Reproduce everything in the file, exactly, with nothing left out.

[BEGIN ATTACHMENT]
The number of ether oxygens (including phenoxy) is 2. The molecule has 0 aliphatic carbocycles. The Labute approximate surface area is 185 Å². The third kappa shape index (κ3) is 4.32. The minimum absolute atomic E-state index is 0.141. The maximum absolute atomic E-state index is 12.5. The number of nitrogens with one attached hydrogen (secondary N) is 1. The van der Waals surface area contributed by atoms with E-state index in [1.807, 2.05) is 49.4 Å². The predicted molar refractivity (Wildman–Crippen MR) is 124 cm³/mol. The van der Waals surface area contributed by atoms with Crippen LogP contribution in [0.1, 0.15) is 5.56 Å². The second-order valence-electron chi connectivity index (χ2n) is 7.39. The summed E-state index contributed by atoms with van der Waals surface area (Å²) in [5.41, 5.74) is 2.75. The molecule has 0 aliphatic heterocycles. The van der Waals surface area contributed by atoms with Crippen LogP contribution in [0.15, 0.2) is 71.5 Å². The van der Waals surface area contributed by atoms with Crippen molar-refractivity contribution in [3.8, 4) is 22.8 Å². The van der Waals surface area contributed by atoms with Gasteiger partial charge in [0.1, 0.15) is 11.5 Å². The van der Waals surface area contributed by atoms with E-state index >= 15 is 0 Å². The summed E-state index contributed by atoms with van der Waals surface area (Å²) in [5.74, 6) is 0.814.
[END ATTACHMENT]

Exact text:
The number of ether oxygens (including phenoxy) is 2. The molecule has 0 aliphatic carbocycles. The Labute approximate surface area is 185 Å². The third kappa shape index (κ3) is 4.32. The minimum absolute atomic E-state index is 0.141. The maximum absolute atomic E-state index is 12.5. The number of nitrogens with one attached hydrogen (secondary N) is 1. The van der Waals surface area contributed by atoms with E-state index in [1.807, 2.05) is 49.4 Å². The predicted molar refractivity (Wildman–Crippen MR) is 124 cm³/mol. The van der Waals surface area contributed by atoms with Crippen LogP contribution in [0.1, 0.15) is 5.56 Å². The second-order valence-electron chi connectivity index (χ2n) is 7.39. The summed E-state index contributed by atoms with van der Waals surface area (Å²) in [5.41, 5.74) is 2.75. The molecule has 0 aliphatic heterocycles. The van der Waals surface area contributed by atoms with Crippen LogP contribution in [0.15, 0.2) is 71.5 Å². The van der Waals surface area contributed by atoms with Crippen molar-refractivity contribution in [3.8, 4) is 22.8 Å². The van der Waals surface area contributed by atoms with Gasteiger partial charge in [0.1, 0.15) is 11.5 Å². The van der Waals surface area contributed by atoms with E-state index >= 15 is 0 Å². The summed E-state index contributed by atoms with van der Waals surface area (Å²) in [5.74, 6) is 0.814.